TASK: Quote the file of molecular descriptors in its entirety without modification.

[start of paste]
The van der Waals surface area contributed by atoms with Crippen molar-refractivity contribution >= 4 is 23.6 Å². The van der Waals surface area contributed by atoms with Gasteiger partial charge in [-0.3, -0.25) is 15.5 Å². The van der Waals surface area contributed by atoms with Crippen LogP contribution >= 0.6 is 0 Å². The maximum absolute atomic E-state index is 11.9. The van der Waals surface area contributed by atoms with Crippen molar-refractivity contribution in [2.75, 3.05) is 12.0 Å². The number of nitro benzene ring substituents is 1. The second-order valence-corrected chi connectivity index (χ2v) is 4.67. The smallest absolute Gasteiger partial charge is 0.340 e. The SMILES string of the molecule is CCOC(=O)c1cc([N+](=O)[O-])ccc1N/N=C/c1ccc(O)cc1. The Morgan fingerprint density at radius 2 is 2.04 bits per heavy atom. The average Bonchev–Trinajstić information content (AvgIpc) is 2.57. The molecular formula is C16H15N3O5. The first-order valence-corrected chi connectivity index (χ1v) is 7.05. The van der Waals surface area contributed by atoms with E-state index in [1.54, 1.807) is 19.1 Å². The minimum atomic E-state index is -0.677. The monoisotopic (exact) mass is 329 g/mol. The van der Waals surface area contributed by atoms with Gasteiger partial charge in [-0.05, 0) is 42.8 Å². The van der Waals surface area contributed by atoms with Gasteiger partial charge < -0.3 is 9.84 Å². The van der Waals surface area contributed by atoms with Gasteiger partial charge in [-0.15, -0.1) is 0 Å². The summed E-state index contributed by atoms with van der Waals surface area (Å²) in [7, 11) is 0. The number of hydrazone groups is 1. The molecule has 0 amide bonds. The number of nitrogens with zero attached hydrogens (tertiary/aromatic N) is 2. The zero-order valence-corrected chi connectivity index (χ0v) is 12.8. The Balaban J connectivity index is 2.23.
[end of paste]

The van der Waals surface area contributed by atoms with Crippen molar-refractivity contribution >= 4 is 23.6 Å². The van der Waals surface area contributed by atoms with Gasteiger partial charge in [-0.3, -0.25) is 15.5 Å². The van der Waals surface area contributed by atoms with Crippen LogP contribution >= 0.6 is 0 Å². The maximum absolute atomic E-state index is 11.9. The van der Waals surface area contributed by atoms with Crippen molar-refractivity contribution in [2.75, 3.05) is 12.0 Å². The number of nitro benzene ring substituents is 1. The second-order valence-corrected chi connectivity index (χ2v) is 4.67. The smallest absolute Gasteiger partial charge is 0.340 e. The SMILES string of the molecule is CCOC(=O)c1cc([N+](=O)[O-])ccc1N/N=C/c1ccc(O)cc1. The Morgan fingerprint density at radius 2 is 2.04 bits per heavy atom. The average Bonchev–Trinajstić information content (AvgIpc) is 2.57. The molecular formula is C16H15N3O5. The first-order valence-corrected chi connectivity index (χ1v) is 7.05. The van der Waals surface area contributed by atoms with E-state index in [1.54, 1.807) is 19.1 Å². The minimum atomic E-state index is -0.677. The monoisotopic (exact) mass is 329 g/mol. The van der Waals surface area contributed by atoms with Gasteiger partial charge in [-0.05, 0) is 42.8 Å². The van der Waals surface area contributed by atoms with Gasteiger partial charge < -0.3 is 9.84 Å². The van der Waals surface area contributed by atoms with Gasteiger partial charge in [-0.15, -0.1) is 0 Å². The summed E-state index contributed by atoms with van der Waals surface area (Å²) in [7, 11) is 0. The number of hydrazone groups is 1. The molecule has 0 amide bonds. The number of nitrogens with zero attached hydrogens (tertiary/aromatic N) is 2. The zero-order valence-corrected chi connectivity index (χ0v) is 12.8. The Balaban J connectivity index is 2.23.